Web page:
June 2023

Sustainability Terms Explained

7 minutes

We’ve spoken before about how NU is on a journey to becoming a more sustainable agency. And as we learn about what that involves, we will be documenting what we learn and our progress. One of the first things we’ve had to do is understand the key terminology that is used when it comes to sustainability in business and when to use them. 

Here are some of the most vital environmental terms you need to know and what they mean:

B corp

A B Corp, or Benefit Corporation, is a for-profit company that has been certified by the non-profit organisation B Lab for meeting rigorous social, environmental, and transparency standards. By achieving this certification, B Corps demonstrate a commitment to balancing purpose and profit, focusing on the triple bottom line of people, planet, and profit. This means that in addition to generating profits, they strive to create positive social and environmental impacts for their stakeholders, employees, communities, and the environment, ensuring that their business practices are ethical and sustainable. You must undergo a risk assessment and verify your status every three years, so it’s really something that you, as a business, are committing to long term. 


The meaning of the term biodegradable describes a material that can be broken down by natural processes, such as microorganism activity, into non-toxic components like water, carbon dioxide, and biomass. If you’re claiming your product is biodegradable, it must completely break down and return to nature within a year. 

Carbon neutrality 

Carbon neutrality refers to achieving a net-zero carbon footprint, where the amount of carbon emissions produced by a business/organisation is balanced by an equivalent amount of carbon removal or offsetting measures. This can be accomplished by reducing emissions, investing in renewable energy, and supporting projects that capture or prevent the release of carbon dioxide, ultimately helping to combat climate change and promote a more sustainable future.

Climate action

Climate action encompasses various efforts and measures aimed at mitigating the effects of climate change, reducing greenhouse gas emissions, and transitioning to a more sustainable, low-carbon economy. It involves diverse strategies, such as adopting renewable energy sources, improving energy efficiency, protecting ecosystems, promoting sustainable agriculture, and raising public awareness. These collective efforts aim to limit global warming and safeguard the environment for future generations.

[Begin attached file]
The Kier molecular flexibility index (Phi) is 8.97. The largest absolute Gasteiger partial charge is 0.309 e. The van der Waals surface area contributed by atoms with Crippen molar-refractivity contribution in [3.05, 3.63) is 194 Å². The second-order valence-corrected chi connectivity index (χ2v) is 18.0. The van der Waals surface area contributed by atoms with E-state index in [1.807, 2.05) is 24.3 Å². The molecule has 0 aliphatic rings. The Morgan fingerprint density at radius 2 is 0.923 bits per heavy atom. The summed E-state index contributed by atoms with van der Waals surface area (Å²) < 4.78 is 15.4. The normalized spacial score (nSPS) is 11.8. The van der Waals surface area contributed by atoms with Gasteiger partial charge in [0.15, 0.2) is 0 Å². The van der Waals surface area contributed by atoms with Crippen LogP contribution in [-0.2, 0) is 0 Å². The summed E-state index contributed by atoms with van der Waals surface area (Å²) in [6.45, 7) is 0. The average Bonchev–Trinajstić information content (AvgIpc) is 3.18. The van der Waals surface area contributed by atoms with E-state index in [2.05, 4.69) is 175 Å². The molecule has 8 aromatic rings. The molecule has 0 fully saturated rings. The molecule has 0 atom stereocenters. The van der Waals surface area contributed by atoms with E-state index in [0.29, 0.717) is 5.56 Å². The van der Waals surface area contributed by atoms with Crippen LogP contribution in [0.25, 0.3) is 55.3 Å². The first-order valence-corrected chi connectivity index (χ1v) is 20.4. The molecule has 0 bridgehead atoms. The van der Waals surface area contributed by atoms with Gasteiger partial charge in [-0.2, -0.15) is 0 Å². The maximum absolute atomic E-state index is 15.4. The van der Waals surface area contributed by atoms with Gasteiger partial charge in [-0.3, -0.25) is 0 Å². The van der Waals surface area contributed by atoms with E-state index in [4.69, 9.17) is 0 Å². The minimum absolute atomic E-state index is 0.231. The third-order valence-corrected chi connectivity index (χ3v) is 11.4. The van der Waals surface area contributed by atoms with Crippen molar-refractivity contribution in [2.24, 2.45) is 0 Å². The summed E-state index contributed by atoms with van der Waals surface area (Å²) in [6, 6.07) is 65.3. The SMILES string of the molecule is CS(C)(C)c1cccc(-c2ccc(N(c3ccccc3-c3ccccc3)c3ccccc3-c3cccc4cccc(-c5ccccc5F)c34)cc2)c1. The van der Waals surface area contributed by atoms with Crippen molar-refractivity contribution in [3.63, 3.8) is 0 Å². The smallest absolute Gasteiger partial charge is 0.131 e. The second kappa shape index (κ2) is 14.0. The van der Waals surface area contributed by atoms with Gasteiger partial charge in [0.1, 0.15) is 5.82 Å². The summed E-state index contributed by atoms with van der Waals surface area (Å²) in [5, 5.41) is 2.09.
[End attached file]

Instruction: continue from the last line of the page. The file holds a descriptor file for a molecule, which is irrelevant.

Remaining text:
Climate change

Climate change refers to significant, long-term shifts in global weather patterns and temperatures, largely driven by human activities, such as the burning of fossil fuels and deforestation. These activities increase greenhouse gas concentrations in the atmosphere, causing the Earth to retain more heat. The consequences of climate change include rising sea levels, more frequent and severe weather events, species extinction, and disruptions to ecosystems, agriculture, and human societies.

Climate justice 

Climate justice is the equitable distribution of the benefits and burdens associated with climate change and its solutions. It acknowledges that historically marginalised communities often face disproportionate impacts of climate change, despite contributing less to the problem. Climate justice seeks to address these disparities by prioritising the needs of vulnerable populations, promoting fair access to resources, and ensuring their meaningful participation in decision-making processes related to climate action.

Conscious consumerism

Conscious consumerism is a mindful approach to purchasing, where consumers actively consider the social, environmental, and ethical impacts of the products and services they buy. This includes supporting businesses that prioritise sustainability, fair labour practices, and transparency. By making informed choices, conscious consumers aim to promote positive change, reduce their ecological footprint, and contribute to a more equitable and sustainable economy.

Corporate social responsibility (CSR)

Corporate social responsibility (CSR) is a business approach that emphasises ethical behaviour, social and environmental considerations, and community engagement. Companies with robust CSR practices integrate these values into their core operations, decision-making processes, and relationships with stakeholders. CSR aims to strike a balance between generating profits and creating a positive societal impact, ensuring businesses contribute to a more sustainable and equitable world.


Eco-friendly describes products, practices, or lifestyles that minimise harm to the environment and reduce the consumption of natural resources. This concept involves using sustainable materials, reducing waste and pollution, conserving energy and water, and promoting recycling and reusability. Adopting eco-friendly habits supports the preservation of ecosystems, combats climate change, and helps create a more sustainable world for future generations.